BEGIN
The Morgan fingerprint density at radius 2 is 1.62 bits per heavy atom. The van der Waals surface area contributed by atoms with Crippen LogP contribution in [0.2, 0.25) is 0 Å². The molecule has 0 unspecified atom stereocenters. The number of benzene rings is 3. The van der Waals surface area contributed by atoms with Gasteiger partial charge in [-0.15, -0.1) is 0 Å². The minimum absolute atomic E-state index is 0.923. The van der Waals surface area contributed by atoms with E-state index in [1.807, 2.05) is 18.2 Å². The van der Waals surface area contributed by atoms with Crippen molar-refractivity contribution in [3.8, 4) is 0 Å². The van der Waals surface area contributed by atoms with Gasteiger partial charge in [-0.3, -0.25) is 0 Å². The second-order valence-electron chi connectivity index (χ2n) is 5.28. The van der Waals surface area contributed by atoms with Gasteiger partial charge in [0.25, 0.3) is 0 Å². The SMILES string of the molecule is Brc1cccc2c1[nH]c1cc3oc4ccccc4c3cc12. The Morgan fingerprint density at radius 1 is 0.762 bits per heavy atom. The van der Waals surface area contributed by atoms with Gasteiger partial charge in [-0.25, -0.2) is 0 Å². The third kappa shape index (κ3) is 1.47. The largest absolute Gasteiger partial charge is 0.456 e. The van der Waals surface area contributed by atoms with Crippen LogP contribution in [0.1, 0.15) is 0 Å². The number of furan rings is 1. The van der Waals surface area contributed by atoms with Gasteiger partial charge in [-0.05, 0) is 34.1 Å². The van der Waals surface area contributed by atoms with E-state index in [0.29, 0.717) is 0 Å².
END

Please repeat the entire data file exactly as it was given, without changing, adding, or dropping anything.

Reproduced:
The Morgan fingerprint density at radius 2 is 1.62 bits per heavy atom. The van der Waals surface area contributed by atoms with Crippen LogP contribution in [0.2, 0.25) is 0 Å². The molecule has 0 unspecified atom stereocenters. The number of benzene rings is 3. The van der Waals surface area contributed by atoms with Gasteiger partial charge in [-0.15, -0.1) is 0 Å². The minimum absolute atomic E-state index is 0.923. The van der Waals surface area contributed by atoms with E-state index in [1.807, 2.05) is 18.2 Å². The van der Waals surface area contributed by atoms with Crippen molar-refractivity contribution in [3.8, 4) is 0 Å². The van der Waals surface area contributed by atoms with Gasteiger partial charge in [-0.3, -0.25) is 0 Å². The second-order valence-electron chi connectivity index (χ2n) is 5.28. The van der Waals surface area contributed by atoms with Gasteiger partial charge in [0.25, 0.3) is 0 Å². The SMILES string of the molecule is Brc1cccc2c1[nH]c1cc3oc4ccccc4c3cc12. The Morgan fingerprint density at radius 1 is 0.762 bits per heavy atom. The van der Waals surface area contributed by atoms with Gasteiger partial charge in [-0.25, -0.2) is 0 Å². The third kappa shape index (κ3) is 1.47. The largest absolute Gasteiger partial charge is 0.456 e. The van der Waals surface area contributed by atoms with Crippen LogP contribution in [0.1, 0.15) is 0 Å². The number of furan rings is 1. The van der Waals surface area contributed by atoms with Gasteiger partial charge in [-0.05, 0) is 34.1 Å². The van der Waals surface area contributed by atoms with E-state index in [0.29, 0.717) is 0 Å².